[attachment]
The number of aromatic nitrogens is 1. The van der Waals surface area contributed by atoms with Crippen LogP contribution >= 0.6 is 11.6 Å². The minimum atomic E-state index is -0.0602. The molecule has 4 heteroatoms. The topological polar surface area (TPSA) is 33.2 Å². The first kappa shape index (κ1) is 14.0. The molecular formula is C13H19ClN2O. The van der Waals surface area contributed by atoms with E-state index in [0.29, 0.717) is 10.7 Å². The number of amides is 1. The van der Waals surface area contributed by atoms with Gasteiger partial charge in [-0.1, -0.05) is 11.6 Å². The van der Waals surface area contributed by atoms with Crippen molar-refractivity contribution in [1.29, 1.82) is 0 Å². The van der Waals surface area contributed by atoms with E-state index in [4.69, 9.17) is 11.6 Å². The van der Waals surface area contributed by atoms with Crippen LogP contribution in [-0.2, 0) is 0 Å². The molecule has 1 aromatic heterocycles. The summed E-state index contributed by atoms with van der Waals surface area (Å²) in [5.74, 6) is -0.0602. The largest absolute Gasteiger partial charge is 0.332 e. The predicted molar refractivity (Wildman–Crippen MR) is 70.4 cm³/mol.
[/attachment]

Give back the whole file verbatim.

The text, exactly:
The number of aromatic nitrogens is 1. The van der Waals surface area contributed by atoms with Crippen LogP contribution >= 0.6 is 11.6 Å². The minimum atomic E-state index is -0.0602. The molecule has 4 heteroatoms. The topological polar surface area (TPSA) is 33.2 Å². The first kappa shape index (κ1) is 14.0. The molecular formula is C13H19ClN2O. The van der Waals surface area contributed by atoms with E-state index in [0.29, 0.717) is 10.7 Å². The number of amides is 1. The van der Waals surface area contributed by atoms with Gasteiger partial charge in [-0.1, -0.05) is 11.6 Å². The van der Waals surface area contributed by atoms with Crippen molar-refractivity contribution in [1.29, 1.82) is 0 Å². The van der Waals surface area contributed by atoms with E-state index in [4.69, 9.17) is 11.6 Å². The van der Waals surface area contributed by atoms with Crippen LogP contribution in [-0.2, 0) is 0 Å². The molecule has 1 aromatic heterocycles. The summed E-state index contributed by atoms with van der Waals surface area (Å²) in [5.74, 6) is -0.0602. The largest absolute Gasteiger partial charge is 0.332 e. The predicted molar refractivity (Wildman–Crippen MR) is 70.4 cm³/mol.